Blogging every day, I believe, can be a good way to keep one’s skills sharp, but without having to write the same inverted pyramid each afternoon. I think this is especially true for someone like me who is definitely not one of those “If I couldn’t write, I would just die!”-type of writers. I do it when I have to do it, but by blogging, I’ve freed myself up to do more of it. To make another music analogy, blogging can be the writing equivalent of running through scales.

In order to maintain excellence in your ability, whatever your field, I think that it’s important to give yourself an assignment from time to time. By “assignment,” I mean an unscheduled task, unconnected to the way you provide for yourself or your family, but that refreshes your creative juices and, as a side effect, strengthens prowess. If you write, and you do it the correct way, I think blogging can be a way to build these muscles.

3. I wanted to elevate my work and reposition the brand: Me. I’ve never been comfortable explaining who I am or, even more, certifying my credibility, on the basis of publications for which I’ve written.

I’m happy to have written for all of them, and certainly thankful for the gigs. But I don’t think having written for them defines me in any meaningful way, and it certainly doesn’t authenticate me as a writer.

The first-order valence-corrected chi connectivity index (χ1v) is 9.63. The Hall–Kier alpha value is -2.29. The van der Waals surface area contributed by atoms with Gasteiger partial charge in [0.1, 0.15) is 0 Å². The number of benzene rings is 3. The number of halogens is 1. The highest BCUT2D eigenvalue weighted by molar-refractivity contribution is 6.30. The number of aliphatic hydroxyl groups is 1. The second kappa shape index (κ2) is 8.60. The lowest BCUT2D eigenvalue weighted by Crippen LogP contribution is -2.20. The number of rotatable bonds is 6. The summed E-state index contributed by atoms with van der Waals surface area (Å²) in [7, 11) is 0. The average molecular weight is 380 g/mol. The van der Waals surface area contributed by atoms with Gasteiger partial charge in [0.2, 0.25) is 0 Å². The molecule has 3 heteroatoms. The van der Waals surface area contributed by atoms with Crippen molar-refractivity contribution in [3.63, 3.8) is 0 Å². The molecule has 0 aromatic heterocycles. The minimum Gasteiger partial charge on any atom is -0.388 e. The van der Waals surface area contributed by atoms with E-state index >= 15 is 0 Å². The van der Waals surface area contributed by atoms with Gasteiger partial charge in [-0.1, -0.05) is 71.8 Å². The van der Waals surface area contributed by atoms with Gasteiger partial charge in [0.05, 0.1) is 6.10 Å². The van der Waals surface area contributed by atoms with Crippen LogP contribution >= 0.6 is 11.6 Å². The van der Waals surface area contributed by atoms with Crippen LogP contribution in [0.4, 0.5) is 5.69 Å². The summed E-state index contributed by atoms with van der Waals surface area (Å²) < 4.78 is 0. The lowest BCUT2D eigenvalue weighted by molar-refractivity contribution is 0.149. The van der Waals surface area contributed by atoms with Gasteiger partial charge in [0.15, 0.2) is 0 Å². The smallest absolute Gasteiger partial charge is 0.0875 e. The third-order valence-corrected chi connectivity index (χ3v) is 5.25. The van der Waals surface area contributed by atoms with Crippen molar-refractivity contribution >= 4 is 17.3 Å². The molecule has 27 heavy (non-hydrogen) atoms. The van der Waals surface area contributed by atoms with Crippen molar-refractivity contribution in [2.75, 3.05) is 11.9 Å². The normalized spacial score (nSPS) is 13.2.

Some part of this has to do with having written a great deal, mostly about hip-hop, before some of the magazines that published me existed, or before others covered the form seriously.

Another part just has to do with how I view power. I’ve always seen my relationship to magazines as one of parity. I know that this doesn’t make sense in a certain regard. Writers are essentially subsumed within the masthead or the content. Yet this is how I truly feel.

A blog is like a magazine by one person. So, the degree to which these thoughts about my writing and other work are true will utterly be proven here. In the blogosphere, you rise or fall by how interesting people find your work, not by the other stuff in the issue, because there is no other stuff.

In line with that, finally…

4. I want to compete more purely on the level of ideas. When I started writing, especially in the VOICE, part of my goal with each piece, and the way I sought to establish my authority as a thinker on hip-hop culture, was by both the number of new ideas in a given piece, and by the quality of those ideas.

This was very conscious on my part. I was actually striving for a certain kind of density in the work. So, when Dr. Tricia Rose (Black Noise) told me her unguarded response to “Hip-Hop Hi-Tech,” my 1988 VOICE feature on music production—”It blew my mind!“—I immediately registered a little pang of glee. That’s what I wanted to do.

This is a function of writing that I take very seriously. That is, I’m a fairly competent stylist, as freelance journalists go; I get off a good one, every now and then. But here are people whose ability with words and color—William Langewiesche comes to mind—leave me in awe. In hip-hop, there are folks I think are clever with stories, and just way funnier than I am, like Jimi Izrael.